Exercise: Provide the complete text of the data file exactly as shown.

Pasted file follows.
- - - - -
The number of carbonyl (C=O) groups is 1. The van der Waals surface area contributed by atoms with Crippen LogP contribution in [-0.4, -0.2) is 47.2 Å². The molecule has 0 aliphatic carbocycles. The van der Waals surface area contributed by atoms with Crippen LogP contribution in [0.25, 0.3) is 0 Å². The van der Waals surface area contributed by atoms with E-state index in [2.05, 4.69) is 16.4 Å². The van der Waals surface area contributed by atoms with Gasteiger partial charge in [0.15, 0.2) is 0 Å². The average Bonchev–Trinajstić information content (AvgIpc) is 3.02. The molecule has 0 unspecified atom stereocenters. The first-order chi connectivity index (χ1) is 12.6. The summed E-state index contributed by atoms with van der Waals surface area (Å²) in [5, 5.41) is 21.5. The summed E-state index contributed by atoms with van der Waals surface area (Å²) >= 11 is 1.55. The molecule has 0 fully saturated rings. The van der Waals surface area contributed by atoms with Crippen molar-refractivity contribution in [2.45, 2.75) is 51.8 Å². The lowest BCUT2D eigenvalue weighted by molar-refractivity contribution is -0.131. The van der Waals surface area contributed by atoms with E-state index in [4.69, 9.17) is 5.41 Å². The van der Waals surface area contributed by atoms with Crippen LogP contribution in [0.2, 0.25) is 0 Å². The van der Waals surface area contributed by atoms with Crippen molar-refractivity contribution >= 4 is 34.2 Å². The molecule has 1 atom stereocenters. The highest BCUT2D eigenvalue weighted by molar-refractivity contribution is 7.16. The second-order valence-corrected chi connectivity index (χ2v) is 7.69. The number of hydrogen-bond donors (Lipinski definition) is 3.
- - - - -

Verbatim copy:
The number of carbonyl (C=O) groups is 1. The van der Waals surface area contributed by atoms with Crippen LogP contribution in [-0.4, -0.2) is 47.2 Å². The molecule has 0 aliphatic carbocycles. The van der Waals surface area contributed by atoms with Crippen LogP contribution in [0.25, 0.3) is 0 Å². The van der Waals surface area contributed by atoms with E-state index in [2.05, 4.69) is 16.4 Å². The van der Waals surface area contributed by atoms with Gasteiger partial charge in [0.15, 0.2) is 0 Å². The average Bonchev–Trinajstić information content (AvgIpc) is 3.02. The molecule has 0 unspecified atom stereocenters. The first-order chi connectivity index (χ1) is 12.6. The summed E-state index contributed by atoms with van der Waals surface area (Å²) in [5, 5.41) is 21.5. The summed E-state index contributed by atoms with van der Waals surface area (Å²) >= 11 is 1.55. The molecule has 0 fully saturated rings. The van der Waals surface area contributed by atoms with Crippen molar-refractivity contribution in [2.45, 2.75) is 51.8 Å². The lowest BCUT2D eigenvalue weighted by molar-refractivity contribution is -0.131. The van der Waals surface area contributed by atoms with E-state index in [4.69, 9.17) is 5.41 Å². The van der Waals surface area contributed by atoms with Crippen LogP contribution in [0.2, 0.25) is 0 Å². The van der Waals surface area contributed by atoms with Crippen molar-refractivity contribution >= 4 is 34.2 Å². The molecule has 1 atom stereocenters. The highest BCUT2D eigenvalue weighted by molar-refractivity contribution is 7.16. The second-order valence-corrected chi connectivity index (χ2v) is 7.69. The number of hydrogen-bond donors (Lipinski definition) is 3.